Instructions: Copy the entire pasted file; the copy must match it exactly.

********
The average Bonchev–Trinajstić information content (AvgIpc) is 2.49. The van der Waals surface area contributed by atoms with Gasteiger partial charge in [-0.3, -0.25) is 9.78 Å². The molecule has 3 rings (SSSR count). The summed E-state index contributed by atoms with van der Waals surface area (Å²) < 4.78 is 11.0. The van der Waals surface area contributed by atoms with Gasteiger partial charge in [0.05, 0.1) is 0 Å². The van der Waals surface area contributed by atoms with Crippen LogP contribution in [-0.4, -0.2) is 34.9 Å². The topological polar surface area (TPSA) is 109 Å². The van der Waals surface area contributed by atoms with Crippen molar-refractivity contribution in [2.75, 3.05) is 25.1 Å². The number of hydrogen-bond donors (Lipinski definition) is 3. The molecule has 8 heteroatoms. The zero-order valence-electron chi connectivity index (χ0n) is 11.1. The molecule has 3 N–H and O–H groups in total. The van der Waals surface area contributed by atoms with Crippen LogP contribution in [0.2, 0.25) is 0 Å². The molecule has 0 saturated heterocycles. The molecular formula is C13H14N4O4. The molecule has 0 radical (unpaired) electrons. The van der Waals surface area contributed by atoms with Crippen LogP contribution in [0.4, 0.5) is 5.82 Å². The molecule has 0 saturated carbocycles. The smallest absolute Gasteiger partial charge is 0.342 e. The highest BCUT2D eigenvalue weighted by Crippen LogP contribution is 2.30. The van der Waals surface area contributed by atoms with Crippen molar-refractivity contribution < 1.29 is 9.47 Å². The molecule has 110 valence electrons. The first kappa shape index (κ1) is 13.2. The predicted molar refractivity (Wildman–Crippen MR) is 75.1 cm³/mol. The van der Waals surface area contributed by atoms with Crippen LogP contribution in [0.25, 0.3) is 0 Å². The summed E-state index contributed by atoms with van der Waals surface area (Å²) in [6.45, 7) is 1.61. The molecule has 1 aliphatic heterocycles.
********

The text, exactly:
The average Bonchev–Trinajstić information content (AvgIpc) is 2.49. The van der Waals surface area contributed by atoms with Gasteiger partial charge in [-0.3, -0.25) is 9.78 Å². The molecule has 3 rings (SSSR count). The summed E-state index contributed by atoms with van der Waals surface area (Å²) < 4.78 is 11.0. The van der Waals surface area contributed by atoms with Gasteiger partial charge in [0.05, 0.1) is 0 Å². The van der Waals surface area contributed by atoms with Crippen LogP contribution in [-0.4, -0.2) is 34.9 Å². The topological polar surface area (TPSA) is 109 Å². The van der Waals surface area contributed by atoms with Crippen molar-refractivity contribution in [2.75, 3.05) is 25.1 Å². The number of hydrogen-bond donors (Lipinski definition) is 3. The molecule has 8 heteroatoms. The zero-order valence-electron chi connectivity index (χ0n) is 11.1. The molecule has 3 N–H and O–H groups in total. The van der Waals surface area contributed by atoms with Crippen LogP contribution in [0.2, 0.25) is 0 Å². The molecule has 0 saturated heterocycles. The molecular formula is C13H14N4O4. The molecule has 0 radical (unpaired) electrons. The van der Waals surface area contributed by atoms with Crippen LogP contribution in [0.4, 0.5) is 5.82 Å². The molecule has 0 saturated carbocycles. The smallest absolute Gasteiger partial charge is 0.342 e. The highest BCUT2D eigenvalue weighted by Crippen LogP contribution is 2.30. The van der Waals surface area contributed by atoms with Crippen molar-refractivity contribution < 1.29 is 9.47 Å². The molecule has 110 valence electrons. The first kappa shape index (κ1) is 13.2. The predicted molar refractivity (Wildman–Crippen MR) is 75.1 cm³/mol. The van der Waals surface area contributed by atoms with Crippen LogP contribution in [0.25, 0.3) is 0 Å². The summed E-state index contributed by atoms with van der Waals surface area (Å²) in [6.45, 7) is 1.61. The molecule has 1 aliphatic heterocycles.